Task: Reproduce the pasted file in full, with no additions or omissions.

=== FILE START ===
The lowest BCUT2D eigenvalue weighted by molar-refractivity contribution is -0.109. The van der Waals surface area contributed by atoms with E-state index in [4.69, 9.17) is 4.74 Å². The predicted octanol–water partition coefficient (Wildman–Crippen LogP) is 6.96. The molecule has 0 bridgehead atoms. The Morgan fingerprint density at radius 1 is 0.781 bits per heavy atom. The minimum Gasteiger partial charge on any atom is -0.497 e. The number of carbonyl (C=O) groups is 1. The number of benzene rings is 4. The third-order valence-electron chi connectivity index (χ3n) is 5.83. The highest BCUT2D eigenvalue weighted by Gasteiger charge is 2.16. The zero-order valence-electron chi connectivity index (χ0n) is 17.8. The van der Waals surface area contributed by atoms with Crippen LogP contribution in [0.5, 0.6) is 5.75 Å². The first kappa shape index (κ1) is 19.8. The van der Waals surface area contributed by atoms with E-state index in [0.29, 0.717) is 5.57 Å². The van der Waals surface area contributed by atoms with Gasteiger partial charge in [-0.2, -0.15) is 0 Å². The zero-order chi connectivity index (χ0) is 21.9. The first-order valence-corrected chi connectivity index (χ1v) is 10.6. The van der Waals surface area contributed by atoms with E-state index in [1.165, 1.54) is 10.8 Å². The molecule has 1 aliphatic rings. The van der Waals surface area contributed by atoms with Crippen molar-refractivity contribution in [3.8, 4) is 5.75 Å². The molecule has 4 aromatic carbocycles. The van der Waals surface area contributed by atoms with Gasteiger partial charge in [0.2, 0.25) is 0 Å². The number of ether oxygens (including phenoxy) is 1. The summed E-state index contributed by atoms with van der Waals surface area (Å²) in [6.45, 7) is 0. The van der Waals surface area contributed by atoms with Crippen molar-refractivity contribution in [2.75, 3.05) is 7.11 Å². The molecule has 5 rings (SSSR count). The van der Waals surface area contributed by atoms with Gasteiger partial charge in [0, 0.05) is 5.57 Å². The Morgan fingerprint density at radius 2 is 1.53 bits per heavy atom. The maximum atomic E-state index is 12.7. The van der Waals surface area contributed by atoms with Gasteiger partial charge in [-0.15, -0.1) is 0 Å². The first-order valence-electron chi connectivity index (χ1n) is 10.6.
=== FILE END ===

The lowest BCUT2D eigenvalue weighted by molar-refractivity contribution is -0.109. The van der Waals surface area contributed by atoms with E-state index in [4.69, 9.17) is 4.74 Å². The predicted octanol–water partition coefficient (Wildman–Crippen LogP) is 6.96. The molecule has 0 bridgehead atoms. The Morgan fingerprint density at radius 1 is 0.781 bits per heavy atom. The minimum Gasteiger partial charge on any atom is -0.497 e. The number of carbonyl (C=O) groups is 1. The number of benzene rings is 4. The third-order valence-electron chi connectivity index (χ3n) is 5.83. The highest BCUT2D eigenvalue weighted by Gasteiger charge is 2.16. The zero-order valence-electron chi connectivity index (χ0n) is 17.8. The van der Waals surface area contributed by atoms with Crippen LogP contribution in [0.5, 0.6) is 5.75 Å². The first kappa shape index (κ1) is 19.8. The van der Waals surface area contributed by atoms with E-state index in [0.29, 0.717) is 5.57 Å². The van der Waals surface area contributed by atoms with Gasteiger partial charge in [-0.2, -0.15) is 0 Å². The zero-order chi connectivity index (χ0) is 21.9. The first-order valence-corrected chi connectivity index (χ1v) is 10.6. The van der Waals surface area contributed by atoms with E-state index in [1.165, 1.54) is 10.8 Å². The molecule has 1 aliphatic rings. The van der Waals surface area contributed by atoms with Crippen molar-refractivity contribution in [3.8, 4) is 5.75 Å². The molecule has 4 aromatic carbocycles. The van der Waals surface area contributed by atoms with Gasteiger partial charge in [0.2, 0.25) is 0 Å². The number of ether oxygens (including phenoxy) is 1. The summed E-state index contributed by atoms with van der Waals surface area (Å²) in [6.45, 7) is 0. The van der Waals surface area contributed by atoms with Crippen molar-refractivity contribution in [2.75, 3.05) is 7.11 Å². The molecule has 5 rings (SSSR count). The van der Waals surface area contributed by atoms with Gasteiger partial charge in [0, 0.05) is 5.57 Å². The Morgan fingerprint density at radius 2 is 1.53 bits per heavy atom. The maximum atomic E-state index is 12.7. The van der Waals surface area contributed by atoms with Gasteiger partial charge in [-0.15, -0.1) is 0 Å². The first-order valence-electron chi connectivity index (χ1n) is 10.6.